Meet Raina Ratcheson, a private chef and caterer based in the greater Seattle area. Raina's Pacific Northwest upbringing — she grew up in a family of hunters, cooks, and foragers — inspires the meals she creates for clients through WholeHearted Epicure. She believes in creating in-home culinary experiences with an emphasis on local and seasonal ingredients. Learn how Raina got started in food, her best advice for food artisans who are considering starting their own business, and more.
“I worked in the insurance industry as a claims specialist and agent, and started cooking for dinner parties as a side job. Unfortunately, my health took a turn, which required me to quit my job. After two rounds of chemotherapy and two surgeries, I decided to take my love of cooking and what I've learned about healing through food, and create WholeHearted Epicure,” Raina said.
“I have been cooking since I was three years old, and I don't mean just toast and eggs.”
“My family grew up fairly poor and immigrated here from Cambodia. We hunted in our local parks for things like rabbit, quail, and squab with slingshots and bb guns. We did a lot of fishing, squidding, we raised chickens, and did a lot of crabbing,” Raina said. “We'd climb into the mountains to forage for seasonal foods. To feed yourself, you learned how to both catch your meal and make it.”
“We always ate as a huge family, and everyone participated in helping to make meals, whether it was cooking, hunting, or both. I think that's where my love of cooking comes from. It comes from a sense of being together and enjoying a very vital part of existing — eating. Even if you're poor, even if you don't have a great kitchen, even if you're struggling, food can still be healthy, delicious, and easy.”
“Meals designed from the heart to keep you healthy, enjoying food, and a hint of whimsy.”
“I love being able to introduce new flavors and ideas to people,” Raina said. “One of my favorite moments is when I got someone who solely ate frozen meatloaf and lasagna to try black ink pasta and squid with a saffron cream sauce. It was a big hit.”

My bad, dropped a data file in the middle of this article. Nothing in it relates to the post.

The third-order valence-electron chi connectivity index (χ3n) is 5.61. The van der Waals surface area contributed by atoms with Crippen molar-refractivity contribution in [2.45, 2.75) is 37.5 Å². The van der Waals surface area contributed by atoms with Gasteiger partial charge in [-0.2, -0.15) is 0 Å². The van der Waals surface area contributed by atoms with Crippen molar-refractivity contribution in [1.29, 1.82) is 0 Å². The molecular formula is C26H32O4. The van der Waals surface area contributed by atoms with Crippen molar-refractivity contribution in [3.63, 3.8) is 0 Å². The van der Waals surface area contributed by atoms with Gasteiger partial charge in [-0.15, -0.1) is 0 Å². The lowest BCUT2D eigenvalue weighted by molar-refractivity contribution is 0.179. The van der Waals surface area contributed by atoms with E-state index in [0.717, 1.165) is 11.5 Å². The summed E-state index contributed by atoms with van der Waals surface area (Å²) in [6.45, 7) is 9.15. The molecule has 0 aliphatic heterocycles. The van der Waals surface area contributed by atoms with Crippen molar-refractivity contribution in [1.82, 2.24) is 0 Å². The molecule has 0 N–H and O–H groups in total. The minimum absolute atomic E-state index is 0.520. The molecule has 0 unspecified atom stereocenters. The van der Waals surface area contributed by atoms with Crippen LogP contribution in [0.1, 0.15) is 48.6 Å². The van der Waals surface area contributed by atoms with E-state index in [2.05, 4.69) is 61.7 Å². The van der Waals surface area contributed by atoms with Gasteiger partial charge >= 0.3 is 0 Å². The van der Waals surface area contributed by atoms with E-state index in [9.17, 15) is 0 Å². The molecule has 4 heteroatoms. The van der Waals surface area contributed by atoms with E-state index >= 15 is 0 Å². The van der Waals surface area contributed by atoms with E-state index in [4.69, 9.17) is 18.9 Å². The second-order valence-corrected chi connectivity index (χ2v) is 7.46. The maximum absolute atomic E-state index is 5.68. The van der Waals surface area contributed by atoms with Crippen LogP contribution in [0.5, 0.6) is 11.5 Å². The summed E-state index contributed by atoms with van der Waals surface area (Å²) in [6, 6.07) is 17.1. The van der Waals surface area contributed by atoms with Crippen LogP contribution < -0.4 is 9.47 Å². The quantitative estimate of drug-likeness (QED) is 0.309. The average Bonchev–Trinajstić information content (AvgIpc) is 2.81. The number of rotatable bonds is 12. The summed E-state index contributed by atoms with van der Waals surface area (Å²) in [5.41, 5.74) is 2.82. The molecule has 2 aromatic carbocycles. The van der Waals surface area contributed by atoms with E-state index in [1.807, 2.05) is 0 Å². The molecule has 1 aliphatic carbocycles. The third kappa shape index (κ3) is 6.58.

“When my customers are having guests or family over, and all they have to do is pop a delicious meal in the oven, or have me cook for them,” Raina said.
“[My customers] get to spend time with guests instead of worrying about putting everything together. It's the smiles on people's faces because they're not stressed out and they're able to get valuable time back for what is important to them.”
“I think my favorite Michelin starred chef is Grant Acthez of Alinea in Chicago. I can look at a Gordon Ramsey meal and know how it's made, what techniques went into it, and really enjoy that! Grant takes food and gastronomy to another level and leaves me in awe. He is someone whose recipes inspire me to push flavor profiles, techniques, pairings, and ideas out of the box. When I look at or see his food, I simply think it's magic and it makes me want to come up with my own.”
“I got into the personal chef industry because I wanted to interact with my clients. For a small moment in time, I treat them like they're my own family, and take care of them as if they were my own guests at my table.”
“I get to know them. I get to be friends with them,” Raina said. “I get to really understand their lifestyle and give them something special and unique.”
“I didn't want to have a restaurant or standard catering business where you have a set menu and never get to interact with the people you cook for. I wanted to build an experience that was really with the client in mind. Food impacts every part of who we are, and it's important to me that my clients feel like they're really being looked after. It's trust. It's about relationships.”
Everyone’s food entrepreneurship journey is unique, Raina says.
“Don't get stuck or hung up on any ideas of how you should run your business. Especially early on. Everything is about pivoting until you find what works and sticks. Test, test, test, whether it's how you present your product or how you market. Try new things and ideas that are presented,” Raina said. “If they don't work, move on. You don't necessarily need a lot of capital to get started, just monitor what's working. I never thought I would be catering backyard weddings under 30, but here I am, and let me tell you: it's profitable and so much fun hanging out with people's families.”
“Remember, it's not about you and what you want. I don't get to sous vide venison with juniper and gin sauce for every person. Instead, it's about what your client wants and making sure you're still doing what you love in your delivery. Make sure your branding shows that.”
“Lastly, if there are too many red flags, say no to a job. There are people who aren't going to be a good fit for you. Focus heavily on the 20 percent of clients that really matter and stick close to you. Focus on maybe moving a few more of the clients who are close to being in that 20 percent into the good fit category. They're your bread and butter and you can't go wrong if you keep them happy.”